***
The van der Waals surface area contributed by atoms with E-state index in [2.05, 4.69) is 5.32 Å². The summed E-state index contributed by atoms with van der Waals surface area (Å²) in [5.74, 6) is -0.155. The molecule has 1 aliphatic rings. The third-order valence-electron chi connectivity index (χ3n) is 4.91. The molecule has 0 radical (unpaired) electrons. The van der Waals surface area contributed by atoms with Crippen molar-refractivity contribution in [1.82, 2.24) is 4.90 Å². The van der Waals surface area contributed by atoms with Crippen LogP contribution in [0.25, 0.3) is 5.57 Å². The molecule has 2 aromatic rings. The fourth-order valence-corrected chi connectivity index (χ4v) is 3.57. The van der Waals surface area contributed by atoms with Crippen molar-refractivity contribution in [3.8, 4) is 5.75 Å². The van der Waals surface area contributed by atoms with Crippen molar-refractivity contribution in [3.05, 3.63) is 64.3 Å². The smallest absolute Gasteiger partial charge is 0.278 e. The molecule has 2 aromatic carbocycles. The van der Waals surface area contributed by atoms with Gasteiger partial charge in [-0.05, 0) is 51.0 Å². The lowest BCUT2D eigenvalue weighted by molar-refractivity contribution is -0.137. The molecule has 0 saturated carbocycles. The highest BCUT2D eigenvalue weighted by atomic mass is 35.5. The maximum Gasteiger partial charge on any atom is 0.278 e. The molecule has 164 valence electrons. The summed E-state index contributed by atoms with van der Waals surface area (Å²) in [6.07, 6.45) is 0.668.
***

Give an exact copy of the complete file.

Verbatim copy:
The van der Waals surface area contributed by atoms with E-state index in [2.05, 4.69) is 5.32 Å². The summed E-state index contributed by atoms with van der Waals surface area (Å²) in [5.74, 6) is -0.155. The molecule has 1 aliphatic rings. The third-order valence-electron chi connectivity index (χ3n) is 4.91. The molecule has 0 radical (unpaired) electrons. The van der Waals surface area contributed by atoms with Crippen molar-refractivity contribution in [1.82, 2.24) is 4.90 Å². The van der Waals surface area contributed by atoms with Crippen LogP contribution in [0.25, 0.3) is 5.57 Å². The molecule has 2 aromatic rings. The fourth-order valence-corrected chi connectivity index (χ4v) is 3.57. The van der Waals surface area contributed by atoms with Crippen molar-refractivity contribution in [3.8, 4) is 5.75 Å². The van der Waals surface area contributed by atoms with Crippen molar-refractivity contribution in [3.05, 3.63) is 64.3 Å². The smallest absolute Gasteiger partial charge is 0.278 e. The molecule has 2 aromatic carbocycles. The van der Waals surface area contributed by atoms with Gasteiger partial charge in [-0.05, 0) is 51.0 Å². The lowest BCUT2D eigenvalue weighted by molar-refractivity contribution is -0.137. The molecule has 0 saturated carbocycles. The highest BCUT2D eigenvalue weighted by atomic mass is 35.5. The maximum Gasteiger partial charge on any atom is 0.278 e. The molecule has 164 valence electrons. The summed E-state index contributed by atoms with van der Waals surface area (Å²) in [6.07, 6.45) is 0.668.